Culina: Hands in the Kitchen (PC)

Culina: Hands in the Kitchen arrived on PC (via Steam) from Lakeview Interactive LLC last week and offers gamers visual novel-esque character interactions & a meaty restaurant management simulation put together in the same package. Lets take a look and see if it’s worth putting a sizable tip with that bill before we leave…


Culina sees you stepping into the shoes of a Culinary school graduate who is just on the cusp of opening their first restaurant. The first few days fly by as you complete interviews for a couple of positions (waitress & cook), with another couple of days spent visiting the few shops you’ll frequently visit to restock supplies and get to know the shopkeepers. It’s not until you are on the cusp of opening the business that your parents decide that you have to hit a certain level of profit by the end of the week to see if you can handle the situation. A bit of a downer, but now it’s time to jump in at the deep end.

The story is mainly there to set up the world and situations you’ll be in with certain characters, so you may be a tad disappointed if you’re expecting a deep narrative. There are some back stories with some of the cast too, in particular the lady in charge of the spices shop that makes for some interesting exchanges. It’s these exchanges and interactions with the other characters as you build a rapport that makes it worthwhile to play through, as these relationships also have a bearing on certain aspects of your business.


Even though I prefer my visual novels to have dat moe, I still liked Culina’s clean overall look. There’s some good detail to the games backdrops and each character gets their own unique looking store to visit, that even changes slightly as time passes each day. Character designs are a tad hit and miss though. They all look unique and match perfectly with the colour palette used in the backdrops, but some seem better designed than the others. It’s likely a subjective thing to be honest. There’s some animation as well, with various expressions, but the characters don’t quite pop in this regard tho as it is a little limited to these couple of areas.

The audio fits the bill. It’s relatively simple & cheerful, not really branching out but not sounding out-of-place either. An option is offered to change the currently playing track should you not like what’s playing at the time. There’s no voice acting on the package, which is expected and is not something you’ll miss much as the resource management aspect of the game is at the forefront. How is performance? Well my laptop (Core i5/8GB/HD4000) runs the game with ease and is relatively lightweight on the required specs listed on Steam too, so will run on most devices as it’s even compatible with mac & Linux/Steam OS. Even those with a Windows tablet could probably enjoy this game on the go.


Culina manages to meld its resource management gameplay well with its visual novel aspect. The visual novel parts generally only come into play during interactions with other characters, offering choices within the conversations that can affect their attitude to you. The better your relationship, the more benefits you’ll get from them – such as new ingredients or discounts. You can also go down the romance route with the other characters, as the game offers scenarios outside of managing the restaurant that lets you get to know them a little better.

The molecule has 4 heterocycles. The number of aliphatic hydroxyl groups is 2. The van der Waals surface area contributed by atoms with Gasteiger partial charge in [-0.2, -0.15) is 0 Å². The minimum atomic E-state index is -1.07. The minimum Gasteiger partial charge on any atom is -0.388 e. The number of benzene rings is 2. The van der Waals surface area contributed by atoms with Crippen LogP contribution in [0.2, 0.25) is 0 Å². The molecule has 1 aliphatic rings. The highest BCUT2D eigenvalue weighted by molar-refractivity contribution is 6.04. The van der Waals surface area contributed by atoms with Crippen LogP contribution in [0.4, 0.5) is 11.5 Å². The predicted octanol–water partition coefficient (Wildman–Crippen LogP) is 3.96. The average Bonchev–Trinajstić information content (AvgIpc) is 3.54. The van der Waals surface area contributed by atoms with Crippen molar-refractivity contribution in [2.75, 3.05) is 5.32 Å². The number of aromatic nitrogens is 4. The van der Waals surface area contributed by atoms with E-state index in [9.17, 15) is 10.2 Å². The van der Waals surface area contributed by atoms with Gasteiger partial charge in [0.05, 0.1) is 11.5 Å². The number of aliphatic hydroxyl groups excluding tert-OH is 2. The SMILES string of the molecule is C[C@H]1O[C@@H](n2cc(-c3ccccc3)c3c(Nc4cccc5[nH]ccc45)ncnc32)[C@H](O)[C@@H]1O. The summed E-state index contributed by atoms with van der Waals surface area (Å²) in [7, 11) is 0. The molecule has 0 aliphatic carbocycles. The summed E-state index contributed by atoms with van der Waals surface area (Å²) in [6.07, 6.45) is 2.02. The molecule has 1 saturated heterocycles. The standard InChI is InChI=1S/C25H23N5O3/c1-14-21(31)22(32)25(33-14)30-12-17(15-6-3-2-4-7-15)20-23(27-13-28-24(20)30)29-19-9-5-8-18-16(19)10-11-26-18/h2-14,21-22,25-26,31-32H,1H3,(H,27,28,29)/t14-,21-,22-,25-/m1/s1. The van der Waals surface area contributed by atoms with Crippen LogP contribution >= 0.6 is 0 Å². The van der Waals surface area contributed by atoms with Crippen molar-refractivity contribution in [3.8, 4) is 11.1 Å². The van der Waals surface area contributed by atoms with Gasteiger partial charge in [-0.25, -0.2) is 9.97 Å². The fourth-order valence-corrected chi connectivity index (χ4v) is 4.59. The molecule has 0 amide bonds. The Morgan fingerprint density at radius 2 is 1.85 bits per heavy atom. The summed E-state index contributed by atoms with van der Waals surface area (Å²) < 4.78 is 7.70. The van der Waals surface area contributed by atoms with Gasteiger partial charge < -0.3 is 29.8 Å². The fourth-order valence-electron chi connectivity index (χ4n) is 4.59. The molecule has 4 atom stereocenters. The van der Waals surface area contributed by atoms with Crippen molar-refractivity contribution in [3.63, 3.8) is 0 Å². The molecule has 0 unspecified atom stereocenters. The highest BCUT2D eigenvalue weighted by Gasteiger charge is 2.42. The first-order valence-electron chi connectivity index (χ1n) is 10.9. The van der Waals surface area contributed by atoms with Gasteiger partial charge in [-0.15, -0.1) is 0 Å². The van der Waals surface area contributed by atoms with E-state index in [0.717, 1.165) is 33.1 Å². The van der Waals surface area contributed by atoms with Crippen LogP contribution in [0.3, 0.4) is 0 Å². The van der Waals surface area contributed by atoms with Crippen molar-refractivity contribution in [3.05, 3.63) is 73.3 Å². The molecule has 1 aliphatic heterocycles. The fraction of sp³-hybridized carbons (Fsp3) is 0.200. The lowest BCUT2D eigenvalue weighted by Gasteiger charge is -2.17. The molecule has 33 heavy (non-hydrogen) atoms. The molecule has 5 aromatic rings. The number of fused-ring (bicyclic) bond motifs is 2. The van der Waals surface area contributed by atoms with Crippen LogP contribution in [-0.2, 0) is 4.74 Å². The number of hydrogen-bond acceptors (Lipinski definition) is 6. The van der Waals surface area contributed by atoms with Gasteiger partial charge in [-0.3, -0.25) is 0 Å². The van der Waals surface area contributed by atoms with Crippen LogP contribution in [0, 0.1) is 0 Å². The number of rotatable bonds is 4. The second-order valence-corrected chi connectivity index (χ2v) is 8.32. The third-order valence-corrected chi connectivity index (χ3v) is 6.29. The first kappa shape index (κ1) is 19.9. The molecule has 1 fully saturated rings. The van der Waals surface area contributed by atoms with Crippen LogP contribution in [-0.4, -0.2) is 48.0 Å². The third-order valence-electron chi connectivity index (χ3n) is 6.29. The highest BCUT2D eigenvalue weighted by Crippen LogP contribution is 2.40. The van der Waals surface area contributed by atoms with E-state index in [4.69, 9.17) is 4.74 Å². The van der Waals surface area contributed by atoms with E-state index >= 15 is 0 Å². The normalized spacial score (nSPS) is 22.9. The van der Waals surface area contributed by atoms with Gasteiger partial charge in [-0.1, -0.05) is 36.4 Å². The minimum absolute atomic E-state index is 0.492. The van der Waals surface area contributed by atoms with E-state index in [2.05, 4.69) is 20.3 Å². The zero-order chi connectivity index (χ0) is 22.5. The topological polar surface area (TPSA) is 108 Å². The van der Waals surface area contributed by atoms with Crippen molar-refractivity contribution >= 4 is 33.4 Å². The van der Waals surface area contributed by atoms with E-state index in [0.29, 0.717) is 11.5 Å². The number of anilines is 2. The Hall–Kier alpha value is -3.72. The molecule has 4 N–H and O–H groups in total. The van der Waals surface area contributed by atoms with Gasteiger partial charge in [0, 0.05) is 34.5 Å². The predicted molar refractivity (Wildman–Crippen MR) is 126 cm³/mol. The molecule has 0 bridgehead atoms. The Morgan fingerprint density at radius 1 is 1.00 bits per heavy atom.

Managing the restaurant is the main aspect of the game though, failing to hit your weekly profit limit will mean failure. Keeping you menu well stocked with recipes is the key to success, but careful tinkering with your profit margin on each usually dictates how popular said recipe will be. Of course with ingredients costing money, it makes for a precarious balancing act. It was squeaky bum time on the last day of the opening week as I needed to turn a healthy profit to clear the $200 target. Luckily, those few extra Tofu’s I bought did the job. Once past the first week you’ll unlock another store to visit that allows you to upgrade your shop & skills. Yep, even more money management required. The first couple of weeks in-game can seem a little overwhelming, but it does click after a few days. It may seem like your restaurant is just keeping its head above water most days if your management isn’t absolutely spot-on, which is really the only aspect of the gameplay that grated on me.


Culina: Hands in the Kitchen is a really solid effort. It manages to meld both aspects of itself together almost perfectly, with each having an effect on the other to make both worthwhile. Whilst the management gameplay is easy enough to get to grips with, it can still frustrate unfortunately. Still, there’s a good game here to enjoy if you’re looking for something a little more laid back than the usual fair.

  • 7/10
    Culina: Hands in the Kitchen - 7/10

Who Should Buy This

  • Looking for a decent visual novel
  • Want some relatively deep gameplay with your VN
  • Relationships boosting gameplay sounds enticing
  • Want a clean looking VN devoid of moe

Who Should Avoid

  • Looking for some moe
  • Want an in-depth story
  • management aspect can frustrate on occasion
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Geoffrey Wright

Rocking the world of gaming since the Atari 2600, has now settled down to bask in the warmth of moe. Moe is life for a moe connoisseur.

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